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March 1, 1995

 

 

Mr. Edward Fisch
#87-T-0925
Woodbourne Corr. Facility
Pouch No. 1
Woodburne, NY 12788

The staff of the Committee on Open Government is authorized to issue advisory opinions. The ensuing staff advisory opinion is based solely upon the information presented in your correspondence.

Dear Mr. Fisch:

I have received your letter of January 23 in which you sought advice concerning access to records.

You wrote that you were convicted of attempted murder by a jury and that you are seeking notes prepared by State Police detectives and statements made by a prosecution witness. You were informed that there are no notes and that statements made by the witness could be withheld due to considerations of privacy. It is your view that "any statements made by a prosecution witness who testifies, which she did, were to be made available to the defendant."

In this regard, I offer the following comments.

First, your rights of access to records as a defendant under the discovery provisions of the Criminal Procedure Law are separate from rights conferred by the Freedom of Information Law. Discovery rights are based on one's status as a defendant or litigant. The Freedom of Information Law does not generally distinguish among applicants, and rights conferred by that statute are conferred upon applicants for records as members of the public.

Second, the decision rendered in Moore v. Santucci [151 AD 2d 677 (1989)] appears to be relevant to the matter. In Moore, it was found that:

"while statements of the petitioner, his codefendants and witnesses obtained by the respondent in the course of preparing a criminal case for trial are generally exempt from disclosure under FOIL (see Matter of Knight v. Gold, 53 AD2d 694, appeal dismissed 43 NY2d 841), once the statements have been used in open court, they have lost their cloak of confidentiality and are available for inspection by a member of the public" (id., 679).

Based on the foregoing, insofar as witnesses' statements are submitted into evidence or disclosed by means of a public judicial proceeding, I believe that they must be disclosed.

On the other hand, if witness statements have not been previously disclosed, two grounds for denial appearing in the Freedom of Information Law would appear to be relevant. As a general matter, the Freedom of Information Law is based upon a presumption of access. Stated differently, all records of an agency are available, except to the extent that records or portions thereof fall within one or more grounds for denial appearing in §87(2)(a) through (i) of the Law.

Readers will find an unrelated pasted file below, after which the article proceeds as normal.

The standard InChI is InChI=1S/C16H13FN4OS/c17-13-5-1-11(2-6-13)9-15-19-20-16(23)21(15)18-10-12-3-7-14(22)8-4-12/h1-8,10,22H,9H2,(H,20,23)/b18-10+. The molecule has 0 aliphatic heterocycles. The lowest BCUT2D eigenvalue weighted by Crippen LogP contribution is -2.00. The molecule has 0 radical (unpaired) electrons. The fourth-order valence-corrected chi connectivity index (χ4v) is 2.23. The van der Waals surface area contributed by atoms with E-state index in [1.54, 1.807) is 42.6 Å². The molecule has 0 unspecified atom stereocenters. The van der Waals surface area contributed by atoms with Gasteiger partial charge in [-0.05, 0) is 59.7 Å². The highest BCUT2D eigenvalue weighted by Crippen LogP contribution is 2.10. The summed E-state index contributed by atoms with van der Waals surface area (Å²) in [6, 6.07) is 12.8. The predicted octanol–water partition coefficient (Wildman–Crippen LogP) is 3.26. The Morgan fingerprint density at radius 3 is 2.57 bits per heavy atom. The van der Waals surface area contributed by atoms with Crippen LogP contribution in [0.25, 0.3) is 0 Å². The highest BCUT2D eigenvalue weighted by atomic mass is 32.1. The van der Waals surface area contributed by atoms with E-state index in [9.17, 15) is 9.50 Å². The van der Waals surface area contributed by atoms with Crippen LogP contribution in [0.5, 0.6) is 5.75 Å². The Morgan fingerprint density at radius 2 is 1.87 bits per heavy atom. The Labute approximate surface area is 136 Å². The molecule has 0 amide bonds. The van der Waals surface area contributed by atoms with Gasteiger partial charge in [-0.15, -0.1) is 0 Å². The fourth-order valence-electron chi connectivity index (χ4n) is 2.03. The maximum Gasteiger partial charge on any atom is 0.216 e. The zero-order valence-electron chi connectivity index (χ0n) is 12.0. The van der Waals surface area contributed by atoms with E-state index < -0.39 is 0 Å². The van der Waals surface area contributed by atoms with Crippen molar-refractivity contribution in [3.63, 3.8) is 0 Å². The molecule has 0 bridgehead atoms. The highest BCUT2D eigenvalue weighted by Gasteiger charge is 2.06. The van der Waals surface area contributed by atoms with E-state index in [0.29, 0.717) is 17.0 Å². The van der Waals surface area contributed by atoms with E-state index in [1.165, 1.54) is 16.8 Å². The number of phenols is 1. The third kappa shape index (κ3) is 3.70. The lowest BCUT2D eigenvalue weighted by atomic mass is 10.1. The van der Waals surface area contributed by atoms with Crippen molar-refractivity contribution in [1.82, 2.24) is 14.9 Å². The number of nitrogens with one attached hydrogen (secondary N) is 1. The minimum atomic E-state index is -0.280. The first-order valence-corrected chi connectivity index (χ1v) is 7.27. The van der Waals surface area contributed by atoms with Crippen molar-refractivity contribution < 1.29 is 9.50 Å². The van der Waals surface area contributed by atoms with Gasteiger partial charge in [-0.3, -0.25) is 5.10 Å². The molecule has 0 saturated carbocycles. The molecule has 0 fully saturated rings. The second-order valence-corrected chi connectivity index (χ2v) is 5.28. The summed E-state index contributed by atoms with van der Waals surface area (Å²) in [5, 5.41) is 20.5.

The provision dealing directly with privacy, §87(2)(b), permits an agency to withhold records to the extent that disclosure would constitute "an unwarranted invasion of personal privacy". From my perspective, the propriety of a denial of access would, under the circumstances, be dependent upon the nature of statements by the witness or other records pertaining to her that have already been disclosed. If disclosure of the records that have been denied would not serve to infringe upon her privacy in view of prior disclosures, §87(2)(b) might not justifiably serve as a basis for denial. However, if the statements in question include substantially different information, that provision may be applicable.

Also potentially relevant is §87(2)(e), which permits an agency to withhold records that:

"are compiled for law enforcement purposes and which, if disclosed, would:

i. interfere with law enforcement investigations or judicial proceedings;

ii. deprive a person of a right to a fair trial or impartial adjudication;

iii. identify a confidential source or disclose confidential information relating to a criminal investigation; or

iv. reveal criminal investigative techniques or procedures, except routine techniques and procedures."

In my view, the foregoing indicates that records compiled for law enforcement purposes can only be withheld to the extent that disclosure would result in the harmful effects described in sub- paragraphs (i) through (iv) of §87(2)(e).

I hope that I have been of some assistance.

Sincerely,

 

Robert J. Freeman
Executive Director

RJF:pb

cc: Chief Inspector Francis A. DeFrancesco
Lt. Col. Hanford C. Thomas